LONDON – The chief executive of the Swiss pharmaceutical giant Novartis on Wednesday outlined how policy makers and the health industry can learn from the coronavirus crisis to improve pandemic preparedness.
“Pandemics have been with us for hundreds of centuries. If you go back to recorded history, it’s probably on the order of 15 pandemics in the last 200 to 300 years. And, so pandemics temporarily happen, and maybe they should also happen in the future, ”said Novartis CEO Dr. Vas Narasimhan Julianna Tatelbaum in the virtual The CNBC Evolve Global Summit.
“We know what the solutions are-it’s hard to keep investing over time. We need a world-famous company to know exactly when viruses will move from animal populations. to human populations, and we need a policy framework for that information to be shared very quickly, ”he said.
Narasimhan said physical fitness systems require “warm preparedness” such as stock-tile protective-gear and premature manufacturing capabilities. It is also important to maintain stock levels of critical products to help patient care and continue to invest in therapeutics, vaccines and diagnostics, he added.
“We know the answers and we know what needs to happen. The hard thing, I think, can be four [or] five years from now. Often what happens is the attention shifts away from pandemic preparedness, investment decreases and then the level of sensitivity increases, ”Narasimhan said.
A personal protective equipment (PPE) official led the crowd as how many people will receive the Sinopharm Covid-19 coronavirus vaccine in Phnom Penh on May 31, 2021, as part of the government’s campaign to stop the increasing case of the virus.
TANG CHHIN SOTHY | The AFP | Getty Images
“I’m optimistic at this time. I think this pandemic has really become a wake-up call. I also think we have better technology than ever before from a therapeutics and diagnostics perspective, so hope for next pandemic even better. “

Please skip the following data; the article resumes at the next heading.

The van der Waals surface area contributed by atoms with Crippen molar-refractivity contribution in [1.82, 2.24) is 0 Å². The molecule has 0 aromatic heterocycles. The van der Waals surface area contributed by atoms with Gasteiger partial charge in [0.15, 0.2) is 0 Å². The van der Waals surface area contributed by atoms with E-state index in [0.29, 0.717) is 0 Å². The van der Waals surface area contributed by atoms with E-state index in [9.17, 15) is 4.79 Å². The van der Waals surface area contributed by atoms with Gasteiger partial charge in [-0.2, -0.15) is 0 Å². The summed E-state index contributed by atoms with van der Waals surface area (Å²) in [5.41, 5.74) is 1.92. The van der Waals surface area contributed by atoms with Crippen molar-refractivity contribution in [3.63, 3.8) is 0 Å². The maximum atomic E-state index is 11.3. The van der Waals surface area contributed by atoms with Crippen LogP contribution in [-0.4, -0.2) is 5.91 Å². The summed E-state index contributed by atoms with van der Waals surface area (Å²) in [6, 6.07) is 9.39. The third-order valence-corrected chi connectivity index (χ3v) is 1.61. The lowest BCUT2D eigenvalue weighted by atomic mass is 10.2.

Narasimhan said the topic of future pandemic preparedness was discussed by health ministers and other biopharmaceutical executives at the G-7 health minister meeting last month.
The Basel-based company has seen efforts to figure out that there are already drugs to fight the coronavirus pandemic short-lived to date. Novartis announced on December 14 that a later phase of the clinical trial of ruxolitinib in addition to the standard of care therapy did not show a statistically significant reduction in severe complications of Covid-19, including death and admission to the intensive care unit .
The company used to be SAYS The later phase of trials of the anti-inflammatory drug canakinumab failed to help Covid patients.
Just now, Novartis SAYS that alongside Swiss drugmaker Molecular Partners it will begin clinical trials for an investigative drug they are developing to treat Covid.
The clinical trial program, aimed at “Empathy,” is designed to evaluate the safety and efficacy of ensovibep in patients with early Covid infection. The purpose is to prevent worsening of symptoms and hospitalization.
The first phase of the study will enroll 400 patients to determine a dose with the most safety before the second later phase of the trial passes with an additional 1,700 patients. Results are expected in the first half of next year.
In the week to June 15, the count of new cases and deaths in Covid continues to decline, with more than 2.6 million cases and 72,000 deaths reported, according to data compiled by the World Health Organization.
It marked the lowest weekly incidence of cases since February, with weekly cases decreasing in all WHO regions except the Africa region compared to the previous week. The number of new deaths last week fell in all regions expecting Africa and south-east Asia.
To date, more than 176.6 million cases of Covid-19 have been reported worldwide, with 3.82 million deaths, according to Johns Hopkins University data.